This review covers theory and research on the psychological characteristics and consequences of attitudes that are experienced as moral convictions, that is, attitudes that people perceive as grounded in a fundamental distinction between right and wrong. Morally convicted attitudes represent something psychologically distinct from other constructs (e.g., strong but nonmoral attitudes or religious beliefs), are perceived as universally and objectively true, and are comparatively immune to authority or peer influence. Variance in moral conviction also predicts important social and political consequences. Stronger moral conviction about a given attitude object, for example, is associated with greater intolerance of attitude dissimilarity, resistance to procedural solutions for conflict about that issue, and increased political engagement and volunteerism in that attitude domain. Finally, we review recent research that explores the processes that lead to attitude moralization; we integrate these efforts and conclude with a new domain theory of attitude moralization.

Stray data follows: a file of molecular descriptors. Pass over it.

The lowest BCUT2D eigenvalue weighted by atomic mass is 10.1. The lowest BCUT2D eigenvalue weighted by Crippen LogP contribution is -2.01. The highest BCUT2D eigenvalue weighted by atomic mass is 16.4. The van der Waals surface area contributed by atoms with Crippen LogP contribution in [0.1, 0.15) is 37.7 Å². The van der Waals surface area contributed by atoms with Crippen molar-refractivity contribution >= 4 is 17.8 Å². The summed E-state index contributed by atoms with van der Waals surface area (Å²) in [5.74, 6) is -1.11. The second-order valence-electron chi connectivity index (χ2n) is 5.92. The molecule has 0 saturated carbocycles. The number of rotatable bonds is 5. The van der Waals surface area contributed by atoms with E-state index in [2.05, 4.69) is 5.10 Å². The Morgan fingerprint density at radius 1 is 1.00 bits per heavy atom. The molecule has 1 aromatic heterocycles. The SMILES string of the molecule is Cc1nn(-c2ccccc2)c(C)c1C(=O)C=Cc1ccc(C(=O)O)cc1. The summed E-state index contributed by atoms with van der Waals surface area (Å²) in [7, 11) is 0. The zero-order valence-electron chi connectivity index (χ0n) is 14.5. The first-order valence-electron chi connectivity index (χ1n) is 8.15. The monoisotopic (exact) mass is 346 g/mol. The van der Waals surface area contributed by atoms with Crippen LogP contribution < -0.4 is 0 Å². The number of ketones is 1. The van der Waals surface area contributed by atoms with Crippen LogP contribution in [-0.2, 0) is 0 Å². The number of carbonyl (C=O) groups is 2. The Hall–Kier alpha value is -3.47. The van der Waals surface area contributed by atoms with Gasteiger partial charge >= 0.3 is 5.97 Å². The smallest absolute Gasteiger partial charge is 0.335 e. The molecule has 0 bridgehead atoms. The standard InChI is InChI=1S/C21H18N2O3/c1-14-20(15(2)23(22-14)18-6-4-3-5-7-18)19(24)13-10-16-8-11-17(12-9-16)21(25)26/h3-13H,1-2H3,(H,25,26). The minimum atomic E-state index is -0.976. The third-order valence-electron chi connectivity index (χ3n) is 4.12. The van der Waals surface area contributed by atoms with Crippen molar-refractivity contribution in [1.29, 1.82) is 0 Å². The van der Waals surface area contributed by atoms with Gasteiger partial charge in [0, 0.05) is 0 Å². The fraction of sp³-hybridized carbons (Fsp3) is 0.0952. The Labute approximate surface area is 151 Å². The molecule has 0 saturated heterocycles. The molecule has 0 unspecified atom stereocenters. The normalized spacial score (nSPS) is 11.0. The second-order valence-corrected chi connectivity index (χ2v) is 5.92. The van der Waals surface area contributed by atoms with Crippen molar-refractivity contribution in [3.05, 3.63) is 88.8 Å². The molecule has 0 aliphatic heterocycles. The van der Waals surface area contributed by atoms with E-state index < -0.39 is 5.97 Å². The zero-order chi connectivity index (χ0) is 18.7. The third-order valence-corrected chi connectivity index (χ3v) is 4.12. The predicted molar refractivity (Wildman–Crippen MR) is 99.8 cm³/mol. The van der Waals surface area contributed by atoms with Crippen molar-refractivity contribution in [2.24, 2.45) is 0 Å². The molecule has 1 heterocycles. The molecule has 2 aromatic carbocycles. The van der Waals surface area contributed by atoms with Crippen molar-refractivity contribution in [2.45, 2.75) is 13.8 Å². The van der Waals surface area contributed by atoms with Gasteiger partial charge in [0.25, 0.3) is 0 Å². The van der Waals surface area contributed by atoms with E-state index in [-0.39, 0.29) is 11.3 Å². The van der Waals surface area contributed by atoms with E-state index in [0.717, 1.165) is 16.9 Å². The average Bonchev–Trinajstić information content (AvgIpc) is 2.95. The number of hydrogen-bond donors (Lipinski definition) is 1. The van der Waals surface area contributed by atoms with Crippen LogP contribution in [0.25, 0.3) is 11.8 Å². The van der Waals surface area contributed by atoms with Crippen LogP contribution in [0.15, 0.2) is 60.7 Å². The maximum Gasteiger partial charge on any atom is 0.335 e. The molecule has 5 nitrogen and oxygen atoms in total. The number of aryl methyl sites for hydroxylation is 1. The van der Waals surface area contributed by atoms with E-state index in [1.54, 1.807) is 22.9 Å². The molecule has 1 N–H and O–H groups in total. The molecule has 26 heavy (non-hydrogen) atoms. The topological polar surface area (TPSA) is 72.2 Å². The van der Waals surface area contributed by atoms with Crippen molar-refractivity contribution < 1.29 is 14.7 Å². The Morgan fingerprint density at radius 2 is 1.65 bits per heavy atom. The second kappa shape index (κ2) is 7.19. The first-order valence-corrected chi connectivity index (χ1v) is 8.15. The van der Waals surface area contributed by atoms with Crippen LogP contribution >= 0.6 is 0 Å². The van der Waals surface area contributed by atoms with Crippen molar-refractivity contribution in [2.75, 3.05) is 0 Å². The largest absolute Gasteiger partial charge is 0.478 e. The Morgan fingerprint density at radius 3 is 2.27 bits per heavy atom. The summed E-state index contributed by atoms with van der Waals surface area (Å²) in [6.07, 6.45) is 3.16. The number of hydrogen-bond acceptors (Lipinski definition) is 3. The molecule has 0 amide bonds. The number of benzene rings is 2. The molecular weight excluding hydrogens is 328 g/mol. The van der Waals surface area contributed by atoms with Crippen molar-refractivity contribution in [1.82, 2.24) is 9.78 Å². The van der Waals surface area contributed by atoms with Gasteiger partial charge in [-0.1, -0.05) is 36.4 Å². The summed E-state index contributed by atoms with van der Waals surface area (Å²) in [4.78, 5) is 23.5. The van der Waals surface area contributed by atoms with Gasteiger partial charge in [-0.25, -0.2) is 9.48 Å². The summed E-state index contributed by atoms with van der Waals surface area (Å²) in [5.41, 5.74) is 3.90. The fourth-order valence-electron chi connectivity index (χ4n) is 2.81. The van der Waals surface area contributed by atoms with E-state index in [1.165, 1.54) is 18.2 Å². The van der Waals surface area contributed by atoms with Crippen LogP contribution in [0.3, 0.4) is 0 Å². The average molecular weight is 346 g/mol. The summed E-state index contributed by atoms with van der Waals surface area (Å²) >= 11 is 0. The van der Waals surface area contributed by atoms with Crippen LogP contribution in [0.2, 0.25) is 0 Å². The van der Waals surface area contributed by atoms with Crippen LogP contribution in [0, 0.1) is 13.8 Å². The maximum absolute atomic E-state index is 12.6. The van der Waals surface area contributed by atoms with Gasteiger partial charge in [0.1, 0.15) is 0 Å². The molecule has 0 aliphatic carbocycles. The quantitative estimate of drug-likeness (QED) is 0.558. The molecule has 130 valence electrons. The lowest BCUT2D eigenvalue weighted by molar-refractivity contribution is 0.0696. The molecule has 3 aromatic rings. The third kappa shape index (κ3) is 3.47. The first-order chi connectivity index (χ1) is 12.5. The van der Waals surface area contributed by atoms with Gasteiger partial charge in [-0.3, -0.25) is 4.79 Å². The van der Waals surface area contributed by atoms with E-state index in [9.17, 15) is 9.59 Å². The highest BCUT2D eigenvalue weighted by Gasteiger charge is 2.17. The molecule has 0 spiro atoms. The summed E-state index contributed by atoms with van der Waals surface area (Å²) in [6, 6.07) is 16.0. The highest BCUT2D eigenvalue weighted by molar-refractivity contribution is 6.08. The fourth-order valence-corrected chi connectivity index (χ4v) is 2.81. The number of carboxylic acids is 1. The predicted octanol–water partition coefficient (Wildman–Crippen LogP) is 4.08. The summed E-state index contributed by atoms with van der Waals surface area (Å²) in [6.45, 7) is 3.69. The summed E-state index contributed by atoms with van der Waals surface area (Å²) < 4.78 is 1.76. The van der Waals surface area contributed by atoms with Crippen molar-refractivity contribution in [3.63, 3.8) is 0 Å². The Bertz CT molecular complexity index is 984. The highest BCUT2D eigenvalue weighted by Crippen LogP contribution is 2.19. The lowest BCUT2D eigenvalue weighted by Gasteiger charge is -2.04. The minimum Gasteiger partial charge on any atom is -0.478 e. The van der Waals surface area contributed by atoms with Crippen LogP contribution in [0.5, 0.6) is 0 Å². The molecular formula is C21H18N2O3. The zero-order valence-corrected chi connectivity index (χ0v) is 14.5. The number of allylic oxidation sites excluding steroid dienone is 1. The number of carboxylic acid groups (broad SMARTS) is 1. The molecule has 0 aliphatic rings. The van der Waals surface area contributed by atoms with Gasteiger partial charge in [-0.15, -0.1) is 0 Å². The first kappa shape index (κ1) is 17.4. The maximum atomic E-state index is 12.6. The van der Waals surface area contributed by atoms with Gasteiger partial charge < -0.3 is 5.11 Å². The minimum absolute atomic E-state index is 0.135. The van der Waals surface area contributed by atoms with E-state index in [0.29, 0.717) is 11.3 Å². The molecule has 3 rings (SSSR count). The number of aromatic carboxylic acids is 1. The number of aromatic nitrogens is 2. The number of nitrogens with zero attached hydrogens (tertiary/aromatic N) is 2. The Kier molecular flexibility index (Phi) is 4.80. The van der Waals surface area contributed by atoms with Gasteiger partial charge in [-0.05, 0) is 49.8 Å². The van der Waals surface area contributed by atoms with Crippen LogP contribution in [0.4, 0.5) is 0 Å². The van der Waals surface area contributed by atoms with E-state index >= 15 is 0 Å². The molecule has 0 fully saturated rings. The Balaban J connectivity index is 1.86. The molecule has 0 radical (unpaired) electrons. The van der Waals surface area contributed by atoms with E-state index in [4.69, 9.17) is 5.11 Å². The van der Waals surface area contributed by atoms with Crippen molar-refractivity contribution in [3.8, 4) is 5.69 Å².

From the Conclusion
As this review has revealed, attitudes held with moral conviction have a psychological profile that corresponds well with the domain theory of attitudes. Moral convictions differ from otherwise strong but non-moral attitudes by being perceived as more objectively and universally true, authority independent, and obligatory. In addition to these distinctions, moral convictions predicts the degree to which people perceive that the ends justify the means in achieving morally preferred outcomes, their unwillingness to compromise on morally convicted issues, and increased political engagement and willingness to engage in volunteerism on the one hand, and acceptance of lying, violence, and cheating to achieve preferred ends on the other.